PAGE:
Bounce house tossed 300 feet across Colorado field, injuring 2 kids
A sharp gust of wind turned bounce-house fun into a danger chamber for two small children who were slightly injured when the inflatable enclosure was tossed hundreds of feet across a field during a lacrosse game in Colorado.
It was the second recent high-profile accident involving a bounce house, designed to allow children to have a thrilling playtime experience by bouncing up and down in a contained space. In the incident last month in South Glens Fall, N.Y., two young boys were seriously injured when they fell from the enclosure that had been caught in a wind gust that blew them as much as 50 feet into the air. A young girl was slightly injured.
The Colorado incident took place Saturday at a lacrosse game in Littleton. Witness Desiree Hunter described watching the structure tumble across the field “like a bag in the wind,” KUSA reported.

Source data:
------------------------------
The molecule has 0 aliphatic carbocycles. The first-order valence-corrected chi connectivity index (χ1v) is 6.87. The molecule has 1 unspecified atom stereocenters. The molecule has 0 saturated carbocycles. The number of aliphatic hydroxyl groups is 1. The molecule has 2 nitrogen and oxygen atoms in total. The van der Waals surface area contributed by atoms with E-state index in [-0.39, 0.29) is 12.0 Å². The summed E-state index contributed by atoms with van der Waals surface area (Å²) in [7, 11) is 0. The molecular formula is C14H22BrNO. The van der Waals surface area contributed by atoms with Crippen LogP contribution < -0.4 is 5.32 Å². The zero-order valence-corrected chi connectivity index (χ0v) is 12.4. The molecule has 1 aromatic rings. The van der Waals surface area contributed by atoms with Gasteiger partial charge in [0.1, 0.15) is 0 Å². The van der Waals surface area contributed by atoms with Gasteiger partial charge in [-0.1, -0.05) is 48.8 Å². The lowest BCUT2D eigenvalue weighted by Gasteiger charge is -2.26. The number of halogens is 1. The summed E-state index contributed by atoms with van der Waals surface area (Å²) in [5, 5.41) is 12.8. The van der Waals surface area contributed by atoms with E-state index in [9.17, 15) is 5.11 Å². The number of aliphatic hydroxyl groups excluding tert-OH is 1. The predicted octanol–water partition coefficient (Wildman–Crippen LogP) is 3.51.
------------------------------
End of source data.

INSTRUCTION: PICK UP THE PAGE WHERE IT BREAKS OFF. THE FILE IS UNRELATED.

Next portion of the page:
“We saw the wind kicking up and all of a sudden the wind took the jumpy slide with it and we were just horrified,” witness Vanessa Atencio told “Good Morning America.”
Two 10-year-old children were trapped inside the bouncy castle-shaped toy. Both were slightly injured.
Fire officials told reporters that the inflatable castle became detached from the compressor that keeps it full of air. As the bounce house started to deflate, a strong gust of wind came through and sent the castle rolling as far as 300 feet away.
The bounce house in upstate New York went airborne on May 12. A 10-year-old girl tumbled out immediately but two boys remained inside as the house flew into the air. Two boys ages 6 and 5 fell out of the enclosure when it was 15 to 20 feet off the ground.
The 6-year-old broke both arms and suffered facial injuries and was released after being treated at a hospital. The 5-year-old remains hospitalized.
A study published in 2012 in the journal Pediatrics suggested that 31 children a day in 2010 were treated in emergency rooms for broken bones, sprains and cuts from injuries in bounce-house accidents. That is the equivalent of one injured child every 46 minutes, according to the study.
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